It’s informative also that, just two years after the CCOs were implemented, OCW staff have delivered their first four interventions using this new power, and a full 12 months ahead of initial projections. These early interventions didn’t target the financial services sector as many assumed. Instead, they focused on delivering a far broader governance message than anticipated. HMRC has now confirmed it has nine live CCO investigations, with a further 21 opportunities under criminal review across ten very different business sectors, including financial services, oils, construction, labour provision and software development. These investigations and opportunities sit across all HMRC customer groups from small business through to some of the UK’s largest organisations.

What’s perhaps more significant is that the central ethic of collaboration, enforced by the lessons learned from the Panama papers, remains. Rather than seeking to plough its own furrow, the Fraud Investigation Service has designed awareness training of what the corporate offence is, and what flags might surround it. This has helped to deliver that product to the 1,700 ‘customer compliance managers’ across HMRC’s large business directorate (civil inspectors responsible for ensuring the compliance of the 2,000 largest companies in the UK). It has gone further still, delivering equivalent training to investigators from across the SFO and FCA to ensure that as many eyes as possible are exploring whether tax fraud might sit below other forms of economic crime.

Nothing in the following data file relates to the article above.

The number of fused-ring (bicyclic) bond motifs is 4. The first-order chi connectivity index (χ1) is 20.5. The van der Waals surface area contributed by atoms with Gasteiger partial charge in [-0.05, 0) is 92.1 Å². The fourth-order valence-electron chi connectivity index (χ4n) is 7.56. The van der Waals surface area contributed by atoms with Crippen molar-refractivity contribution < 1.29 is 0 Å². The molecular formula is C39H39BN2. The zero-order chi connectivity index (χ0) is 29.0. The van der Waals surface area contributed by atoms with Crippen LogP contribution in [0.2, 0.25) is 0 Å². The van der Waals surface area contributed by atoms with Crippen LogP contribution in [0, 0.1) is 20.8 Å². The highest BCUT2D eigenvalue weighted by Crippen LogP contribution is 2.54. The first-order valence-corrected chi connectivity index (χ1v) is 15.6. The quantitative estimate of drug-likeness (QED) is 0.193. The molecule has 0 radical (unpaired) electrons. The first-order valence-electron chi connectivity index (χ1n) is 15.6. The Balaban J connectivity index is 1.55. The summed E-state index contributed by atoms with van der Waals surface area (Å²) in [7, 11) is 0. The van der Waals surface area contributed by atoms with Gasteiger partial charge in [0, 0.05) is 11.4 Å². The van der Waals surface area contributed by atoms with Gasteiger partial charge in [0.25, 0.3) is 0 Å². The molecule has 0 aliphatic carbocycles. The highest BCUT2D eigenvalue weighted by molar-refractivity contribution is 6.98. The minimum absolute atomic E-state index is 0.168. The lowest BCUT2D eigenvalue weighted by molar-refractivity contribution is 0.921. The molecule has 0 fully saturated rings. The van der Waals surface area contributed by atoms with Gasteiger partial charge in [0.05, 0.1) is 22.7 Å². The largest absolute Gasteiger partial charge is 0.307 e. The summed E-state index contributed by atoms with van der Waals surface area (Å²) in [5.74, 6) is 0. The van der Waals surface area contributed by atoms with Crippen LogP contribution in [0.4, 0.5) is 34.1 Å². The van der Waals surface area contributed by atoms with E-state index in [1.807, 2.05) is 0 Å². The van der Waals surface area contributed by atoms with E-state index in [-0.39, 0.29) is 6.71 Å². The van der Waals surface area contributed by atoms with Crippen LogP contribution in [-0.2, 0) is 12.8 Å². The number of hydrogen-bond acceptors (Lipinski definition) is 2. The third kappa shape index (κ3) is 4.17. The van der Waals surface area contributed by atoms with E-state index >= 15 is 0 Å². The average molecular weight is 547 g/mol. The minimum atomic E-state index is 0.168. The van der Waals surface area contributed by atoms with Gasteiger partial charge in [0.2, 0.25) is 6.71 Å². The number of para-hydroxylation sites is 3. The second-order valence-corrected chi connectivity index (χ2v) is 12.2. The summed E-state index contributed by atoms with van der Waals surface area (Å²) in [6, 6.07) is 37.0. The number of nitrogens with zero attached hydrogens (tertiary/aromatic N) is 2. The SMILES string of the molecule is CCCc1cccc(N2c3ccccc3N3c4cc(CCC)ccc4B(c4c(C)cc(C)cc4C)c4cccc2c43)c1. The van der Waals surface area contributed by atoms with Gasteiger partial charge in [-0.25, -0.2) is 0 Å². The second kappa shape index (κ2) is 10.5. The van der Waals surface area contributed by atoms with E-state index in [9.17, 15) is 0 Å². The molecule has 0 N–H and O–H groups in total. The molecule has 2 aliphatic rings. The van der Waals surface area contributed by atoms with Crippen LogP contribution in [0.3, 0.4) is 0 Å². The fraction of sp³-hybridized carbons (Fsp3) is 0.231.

International collaboration

Following on from the CCO (and also benefiting from the awareness training referred to above), 2018 saw the creation of a new grouping, the Joint Chiefs of Global Tax Enforcement (the J5).